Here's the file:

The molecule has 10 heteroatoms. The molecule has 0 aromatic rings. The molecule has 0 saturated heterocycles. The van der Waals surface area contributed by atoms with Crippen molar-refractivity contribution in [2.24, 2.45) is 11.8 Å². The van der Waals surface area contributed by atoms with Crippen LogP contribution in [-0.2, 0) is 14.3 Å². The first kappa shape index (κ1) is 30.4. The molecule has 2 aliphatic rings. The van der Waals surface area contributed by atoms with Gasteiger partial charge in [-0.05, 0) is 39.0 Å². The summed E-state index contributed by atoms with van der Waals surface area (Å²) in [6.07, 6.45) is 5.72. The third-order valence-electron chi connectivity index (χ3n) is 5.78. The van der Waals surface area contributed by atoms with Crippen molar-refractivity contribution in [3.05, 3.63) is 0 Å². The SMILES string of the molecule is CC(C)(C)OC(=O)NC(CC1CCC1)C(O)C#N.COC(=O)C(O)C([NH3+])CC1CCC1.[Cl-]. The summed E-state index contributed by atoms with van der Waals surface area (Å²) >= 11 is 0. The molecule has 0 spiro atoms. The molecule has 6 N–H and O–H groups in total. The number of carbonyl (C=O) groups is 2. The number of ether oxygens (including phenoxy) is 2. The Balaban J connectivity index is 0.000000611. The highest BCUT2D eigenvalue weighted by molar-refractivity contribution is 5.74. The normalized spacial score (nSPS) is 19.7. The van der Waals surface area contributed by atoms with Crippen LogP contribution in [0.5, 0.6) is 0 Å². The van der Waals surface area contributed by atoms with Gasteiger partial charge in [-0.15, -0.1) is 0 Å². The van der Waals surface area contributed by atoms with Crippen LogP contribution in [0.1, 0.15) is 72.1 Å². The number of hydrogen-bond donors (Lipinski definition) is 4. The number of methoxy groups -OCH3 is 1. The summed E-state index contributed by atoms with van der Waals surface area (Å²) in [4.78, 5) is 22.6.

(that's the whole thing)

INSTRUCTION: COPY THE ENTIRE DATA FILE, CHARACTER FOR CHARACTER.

The molecule has 10 heteroatoms. The molecule has 0 aromatic rings. The molecule has 0 saturated heterocycles. The van der Waals surface area contributed by atoms with Crippen molar-refractivity contribution in [2.24, 2.45) is 11.8 Å². The van der Waals surface area contributed by atoms with Crippen LogP contribution in [-0.2, 0) is 14.3 Å². The first kappa shape index (κ1) is 30.4. The molecule has 2 aliphatic rings. The van der Waals surface area contributed by atoms with Gasteiger partial charge in [-0.05, 0) is 39.0 Å². The summed E-state index contributed by atoms with van der Waals surface area (Å²) in [6.07, 6.45) is 5.72. The third-order valence-electron chi connectivity index (χ3n) is 5.78. The van der Waals surface area contributed by atoms with Crippen molar-refractivity contribution in [3.05, 3.63) is 0 Å². The SMILES string of the molecule is CC(C)(C)OC(=O)NC(CC1CCC1)C(O)C#N.COC(=O)C(O)C([NH3+])CC1CCC1.[Cl-]. The summed E-state index contributed by atoms with van der Waals surface area (Å²) >= 11 is 0. The molecule has 0 spiro atoms. The molecule has 6 N–H and O–H groups in total. The number of carbonyl (C=O) groups is 2. The number of ether oxygens (including phenoxy) is 2. The Balaban J connectivity index is 0.000000611. The highest BCUT2D eigenvalue weighted by molar-refractivity contribution is 5.74. The normalized spacial score (nSPS) is 19.7. The van der Waals surface area contributed by atoms with Crippen LogP contribution in [0.5, 0.6) is 0 Å². The van der Waals surface area contributed by atoms with Gasteiger partial charge in [-0.15, -0.1) is 0 Å². The van der Waals surface area contributed by atoms with Crippen LogP contribution in [0.1, 0.15) is 72.1 Å². The number of hydrogen-bond donors (Lipinski definition) is 4. The number of methoxy groups -OCH3 is 1. The summed E-state index contributed by atoms with van der Waals surface area (Å²) in [4.78, 5) is 22.6.